My one and only panic attack…so far

The university I attended was out in the country at the time, and my twin and I were both photography majors. Sometimes it meant landscape photography and sometimes other subjects, but during our landscape class, a few times we wandered the grounds instead of driving to a park.

One such time, I remember hearing a loud noise past a clearing we were exploring, and I couldn’t determine the source of it. I thought it might be a stray cat or something. So, I went looking for it, and I had better than 20/20 vision at the time. I didn’t see a cat. I kept looking, wandering through the underbrush until I saw a wasp nibbling on a cactus leaf. The noises were exactly in time with the bites the wasp was taking, and the wasp was about 20 feet away from me.

Realizing that it was unusual to hear a noise like that so loudly, I suddenly became hyper-aware of everything around me. Every sound was amplified and I could hear and sense every living thing in the vicinity. An overwhelming sense of dread then settled on me, and I only knew I had to get out of there. I was in danger if I stayed. The worst part was that I had to walk back to campus through the wooded grounds, and I was nearly immobilized from fear. Eventually, I just fled. My feet began to work and I ran.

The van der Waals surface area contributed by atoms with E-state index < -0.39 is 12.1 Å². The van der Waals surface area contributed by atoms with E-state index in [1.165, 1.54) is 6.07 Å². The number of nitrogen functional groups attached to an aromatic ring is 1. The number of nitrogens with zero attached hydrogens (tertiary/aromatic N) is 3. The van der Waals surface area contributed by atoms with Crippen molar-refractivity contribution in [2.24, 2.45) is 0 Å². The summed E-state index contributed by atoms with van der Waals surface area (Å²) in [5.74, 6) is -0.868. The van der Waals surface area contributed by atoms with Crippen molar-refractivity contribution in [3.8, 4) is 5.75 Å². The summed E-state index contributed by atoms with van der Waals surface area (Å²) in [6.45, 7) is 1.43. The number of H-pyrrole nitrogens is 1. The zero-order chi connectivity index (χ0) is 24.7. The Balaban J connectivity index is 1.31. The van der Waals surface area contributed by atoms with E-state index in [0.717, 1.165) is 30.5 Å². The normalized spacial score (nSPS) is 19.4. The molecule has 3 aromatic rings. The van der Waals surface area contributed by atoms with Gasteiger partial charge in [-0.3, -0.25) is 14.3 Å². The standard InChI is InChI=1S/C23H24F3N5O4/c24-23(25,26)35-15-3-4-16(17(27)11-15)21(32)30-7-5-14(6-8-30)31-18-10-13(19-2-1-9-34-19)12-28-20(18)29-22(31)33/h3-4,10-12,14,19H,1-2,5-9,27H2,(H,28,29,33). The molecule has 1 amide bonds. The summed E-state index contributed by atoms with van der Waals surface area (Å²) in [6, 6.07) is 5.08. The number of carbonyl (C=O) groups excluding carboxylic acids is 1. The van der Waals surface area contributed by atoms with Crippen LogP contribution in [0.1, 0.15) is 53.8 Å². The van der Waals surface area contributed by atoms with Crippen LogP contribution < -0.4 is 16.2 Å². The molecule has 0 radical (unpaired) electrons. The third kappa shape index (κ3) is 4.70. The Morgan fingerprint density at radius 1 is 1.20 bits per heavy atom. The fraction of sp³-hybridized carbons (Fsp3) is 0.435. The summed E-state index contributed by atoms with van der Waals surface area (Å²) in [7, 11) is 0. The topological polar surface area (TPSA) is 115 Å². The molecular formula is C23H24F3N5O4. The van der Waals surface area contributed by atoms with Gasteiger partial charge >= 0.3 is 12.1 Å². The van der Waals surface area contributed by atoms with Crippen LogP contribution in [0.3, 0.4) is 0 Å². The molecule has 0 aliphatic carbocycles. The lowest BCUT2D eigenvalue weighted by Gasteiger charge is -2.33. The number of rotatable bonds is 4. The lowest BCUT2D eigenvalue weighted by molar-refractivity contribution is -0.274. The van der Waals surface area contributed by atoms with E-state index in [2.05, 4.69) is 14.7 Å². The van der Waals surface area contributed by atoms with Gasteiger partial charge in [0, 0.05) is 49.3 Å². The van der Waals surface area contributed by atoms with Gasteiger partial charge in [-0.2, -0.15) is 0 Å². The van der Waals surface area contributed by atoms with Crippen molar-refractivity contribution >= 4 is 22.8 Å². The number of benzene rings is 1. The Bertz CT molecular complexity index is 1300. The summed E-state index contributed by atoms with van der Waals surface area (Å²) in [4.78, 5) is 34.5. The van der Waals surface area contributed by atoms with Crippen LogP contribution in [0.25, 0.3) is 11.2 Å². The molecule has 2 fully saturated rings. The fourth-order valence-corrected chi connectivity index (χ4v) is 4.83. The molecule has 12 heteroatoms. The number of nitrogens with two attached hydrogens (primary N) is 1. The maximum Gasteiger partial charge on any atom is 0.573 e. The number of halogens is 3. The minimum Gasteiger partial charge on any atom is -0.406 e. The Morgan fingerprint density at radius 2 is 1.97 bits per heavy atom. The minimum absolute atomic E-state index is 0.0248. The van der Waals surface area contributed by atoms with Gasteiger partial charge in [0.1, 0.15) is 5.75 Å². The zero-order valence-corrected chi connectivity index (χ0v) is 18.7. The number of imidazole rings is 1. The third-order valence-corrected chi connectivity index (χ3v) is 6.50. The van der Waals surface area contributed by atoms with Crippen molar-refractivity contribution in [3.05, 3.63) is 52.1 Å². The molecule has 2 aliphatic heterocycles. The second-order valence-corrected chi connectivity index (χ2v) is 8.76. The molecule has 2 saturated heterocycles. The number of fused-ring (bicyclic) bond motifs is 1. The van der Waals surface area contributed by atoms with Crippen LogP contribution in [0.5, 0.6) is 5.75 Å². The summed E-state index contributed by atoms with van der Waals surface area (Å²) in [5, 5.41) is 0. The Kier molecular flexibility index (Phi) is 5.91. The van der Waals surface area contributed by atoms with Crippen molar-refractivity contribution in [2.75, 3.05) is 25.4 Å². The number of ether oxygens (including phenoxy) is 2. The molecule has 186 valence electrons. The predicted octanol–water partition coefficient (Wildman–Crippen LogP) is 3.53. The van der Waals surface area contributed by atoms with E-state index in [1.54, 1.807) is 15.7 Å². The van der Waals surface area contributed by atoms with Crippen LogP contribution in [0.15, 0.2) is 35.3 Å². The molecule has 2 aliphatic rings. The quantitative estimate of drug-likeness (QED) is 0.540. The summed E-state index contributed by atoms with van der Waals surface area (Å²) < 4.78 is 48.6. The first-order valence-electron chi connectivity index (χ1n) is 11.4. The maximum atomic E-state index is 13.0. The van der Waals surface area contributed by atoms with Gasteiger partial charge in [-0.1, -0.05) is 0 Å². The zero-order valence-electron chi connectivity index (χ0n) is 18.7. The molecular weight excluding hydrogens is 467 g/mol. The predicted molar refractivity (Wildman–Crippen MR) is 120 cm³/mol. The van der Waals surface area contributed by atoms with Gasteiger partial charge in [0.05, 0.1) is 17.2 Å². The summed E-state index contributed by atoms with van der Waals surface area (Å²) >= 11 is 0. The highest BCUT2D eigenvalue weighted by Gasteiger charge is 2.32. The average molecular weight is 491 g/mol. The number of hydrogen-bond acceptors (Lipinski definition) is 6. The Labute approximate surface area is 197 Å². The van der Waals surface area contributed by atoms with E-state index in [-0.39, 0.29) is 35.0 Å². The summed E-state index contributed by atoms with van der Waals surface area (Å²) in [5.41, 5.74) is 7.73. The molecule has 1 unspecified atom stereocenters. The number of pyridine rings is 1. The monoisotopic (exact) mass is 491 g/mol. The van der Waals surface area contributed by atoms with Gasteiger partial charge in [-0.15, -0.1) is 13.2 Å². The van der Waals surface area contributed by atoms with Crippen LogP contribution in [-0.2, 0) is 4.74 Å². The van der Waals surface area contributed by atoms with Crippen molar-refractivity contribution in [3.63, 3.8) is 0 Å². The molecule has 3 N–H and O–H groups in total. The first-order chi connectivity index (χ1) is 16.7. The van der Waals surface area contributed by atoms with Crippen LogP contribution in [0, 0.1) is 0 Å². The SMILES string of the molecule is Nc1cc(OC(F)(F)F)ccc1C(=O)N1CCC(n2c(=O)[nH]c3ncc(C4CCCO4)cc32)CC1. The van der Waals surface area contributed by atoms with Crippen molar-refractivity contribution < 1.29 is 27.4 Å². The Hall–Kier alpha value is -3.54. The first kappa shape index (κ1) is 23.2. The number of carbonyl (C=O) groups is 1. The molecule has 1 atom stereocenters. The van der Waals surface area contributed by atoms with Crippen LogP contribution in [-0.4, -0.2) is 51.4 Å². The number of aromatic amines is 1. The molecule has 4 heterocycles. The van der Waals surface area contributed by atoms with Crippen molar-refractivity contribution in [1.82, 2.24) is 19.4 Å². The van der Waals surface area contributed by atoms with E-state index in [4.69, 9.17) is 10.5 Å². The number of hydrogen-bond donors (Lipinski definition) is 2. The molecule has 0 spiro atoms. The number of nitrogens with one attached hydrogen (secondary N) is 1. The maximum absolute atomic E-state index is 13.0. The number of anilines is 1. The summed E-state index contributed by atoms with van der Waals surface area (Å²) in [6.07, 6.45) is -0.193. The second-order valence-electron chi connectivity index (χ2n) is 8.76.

Somehow, I knew this was irrational and not based in reality, but my emotions were so strong and so vivid that I remember this now, about 25 years later. Thankfully, I haven’t had another incident like that since, although I do suffer from anxiety. Most of the time, I might have an anxiety attack, but not on the same level as a panic attack, where I feel my life is at risk. By now, I’m on medication, and it seems to be working, at least.

I guess the point is just that I was afraid to seek help, afraid of how my family would treat me and how others might shame me. But it was necessary and helped me through some tough times. My family, luckily, were supportive. But I know others aren’t as lucky. But getting help is the only way you will survive. Getting help means feeling less fear, less anger, less sadness. You’re better able to cope with stress when it comes. There may even be resources for support. It’s worth it. I feel like I got my life back. I’m me again.

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